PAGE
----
Registration. — An act providing for the Registration of Births, Marriages, and Deaths was passed by the General Assembly in 1848. The returns made under this act, for the year ending August 7, 1813, are far from complete, - several towns wholly failing to comply therewith, and in others only a part of the school districts making the required returns. The report of the Secretary of State (May, 1849) exhibits the following results, - from 134 towns:

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New Haven,
New London,

565 587 540 467 285 307

544 524 468 428 254 298 261 122


1,324 4781 40 24 542 424 412 34 870 111 1,222 406 23 1 430 361

12 733 115 1,123 366 29 65 460 318 336 19 673 119 4,014 273 25 2 300 302 297 19 61 57


596 206 23 220 449 203 202 16 421 99 704 263 24

287 226 228 4 455 46 559 167 17 2 186 190 158 8 336 60 308 142 18 2 162 114 128 8 250 822 6,850 (2,301 199 316 2,816 2,138 2,121 120 1,379


3,129 2,899

Of the deaths, 587 were under 1 year of age; 561 were between 1 and 5 years ; 179 between 5 and 10; 275 between 10 and 20; 491 between 20 and 30; 376 between 30 and 40; 312 between 40 and 50; 332 between 50 and 60; 357 between 60 and 70; 410 between 70 and 80; 309 between 80 and 90; 68 between 90 and 100; and 5, 100 and upwards. The greatest number of deaths in any month was 398, in March; the smallest was 252, in December.

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Government for the Year 1850. Hamilton Fish, of New York, Governor (term ends Decem- Salary. ber 31, 1850),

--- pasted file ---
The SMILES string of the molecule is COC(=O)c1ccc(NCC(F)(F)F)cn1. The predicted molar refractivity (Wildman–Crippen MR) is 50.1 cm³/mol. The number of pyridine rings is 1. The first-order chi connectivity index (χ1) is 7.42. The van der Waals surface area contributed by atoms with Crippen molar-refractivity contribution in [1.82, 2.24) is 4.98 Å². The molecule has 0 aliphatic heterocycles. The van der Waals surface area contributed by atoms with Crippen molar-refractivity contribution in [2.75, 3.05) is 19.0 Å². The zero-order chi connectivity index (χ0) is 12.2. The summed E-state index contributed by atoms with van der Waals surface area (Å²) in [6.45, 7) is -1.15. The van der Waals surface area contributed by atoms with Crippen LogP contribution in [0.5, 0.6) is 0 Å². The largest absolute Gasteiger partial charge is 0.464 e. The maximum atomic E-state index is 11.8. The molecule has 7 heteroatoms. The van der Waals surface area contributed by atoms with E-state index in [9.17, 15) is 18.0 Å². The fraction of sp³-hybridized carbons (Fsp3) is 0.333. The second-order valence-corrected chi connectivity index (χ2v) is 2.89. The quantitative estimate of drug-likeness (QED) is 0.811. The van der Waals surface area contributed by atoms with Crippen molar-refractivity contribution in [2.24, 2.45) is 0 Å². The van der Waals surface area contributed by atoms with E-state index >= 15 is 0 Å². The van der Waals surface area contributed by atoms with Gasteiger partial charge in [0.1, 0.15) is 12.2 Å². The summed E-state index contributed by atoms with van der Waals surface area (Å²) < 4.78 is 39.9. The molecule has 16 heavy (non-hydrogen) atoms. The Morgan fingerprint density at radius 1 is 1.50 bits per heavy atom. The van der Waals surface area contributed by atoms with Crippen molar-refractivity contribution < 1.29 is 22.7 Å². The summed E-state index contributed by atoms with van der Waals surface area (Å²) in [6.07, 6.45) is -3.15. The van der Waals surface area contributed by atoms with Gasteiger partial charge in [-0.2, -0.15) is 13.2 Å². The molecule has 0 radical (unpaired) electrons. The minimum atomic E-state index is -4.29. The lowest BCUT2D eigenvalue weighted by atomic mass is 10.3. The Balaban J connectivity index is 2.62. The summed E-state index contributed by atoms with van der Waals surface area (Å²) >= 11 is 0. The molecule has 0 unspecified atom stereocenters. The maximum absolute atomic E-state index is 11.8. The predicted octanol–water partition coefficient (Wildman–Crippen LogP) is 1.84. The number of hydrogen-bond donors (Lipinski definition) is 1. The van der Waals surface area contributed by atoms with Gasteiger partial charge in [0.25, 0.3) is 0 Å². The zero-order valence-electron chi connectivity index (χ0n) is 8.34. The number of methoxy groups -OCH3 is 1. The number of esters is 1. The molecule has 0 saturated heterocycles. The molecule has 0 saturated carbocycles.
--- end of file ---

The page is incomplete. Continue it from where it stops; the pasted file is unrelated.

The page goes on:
$4,000 Geo. W. Patterson, of Westfield, Lieutenant-Governor, $6 a day. *Christopher Morgan, of Auburn, Sec. State f. Sup't Com. Schools, 2,500 *Washington Hunt, of Lockport, Comptroller,

2,500 * Alvah Hunt, of Oxford, Treasurer,

1,500 * Ambrose L. Jordan, of New York, Altorney-General,

2,000 *Charles B. Stuart,

State Engineer and Surveyor, 2,400 *Samuel Stevens,

of Albany,

1,000 John Stewart, of New York, Commissary-General,

700 Lewis Benedict, of Albany,

Judge- Advocate General,

500 *Nelson J. Beach, of Lowville, Canal Commissioner,

1,700 Jacob Hinds, of Hindsville,

1,700 § Charles Cook, of Havana,

1,700 *Isaac N. Comstock, of Albany, Inspector of State Prisons, 1,600 David D. Spencer, of Ithaca,

1,600 s Alexander H. Wells, of Sing Sing,

1,600 || David K. Abell,

of Albany,
Canal Appraiser,

$4 a day, and 5

[cents a mile for travel. TGideon Hard, of Albion, TElihu L. Phillips, of Syracuse, Archibald Campbell, of Albany, Dep. Sec. of State & Clerk of

Comm’rs of the Land-Office, 1,500 Philip Phelps, of Albany,

Dep. Comptroller,

1,500 Judson W. Sherman, of Albany, Dep. Treasurer,

1,300 Francis H. Ruggles, of Fredonia, Auditor of Canal Department, 1,500 Alexander G.Johnson, of Troy, Dep. Sup't of Common Schools, 1,000 Alfred B. Street,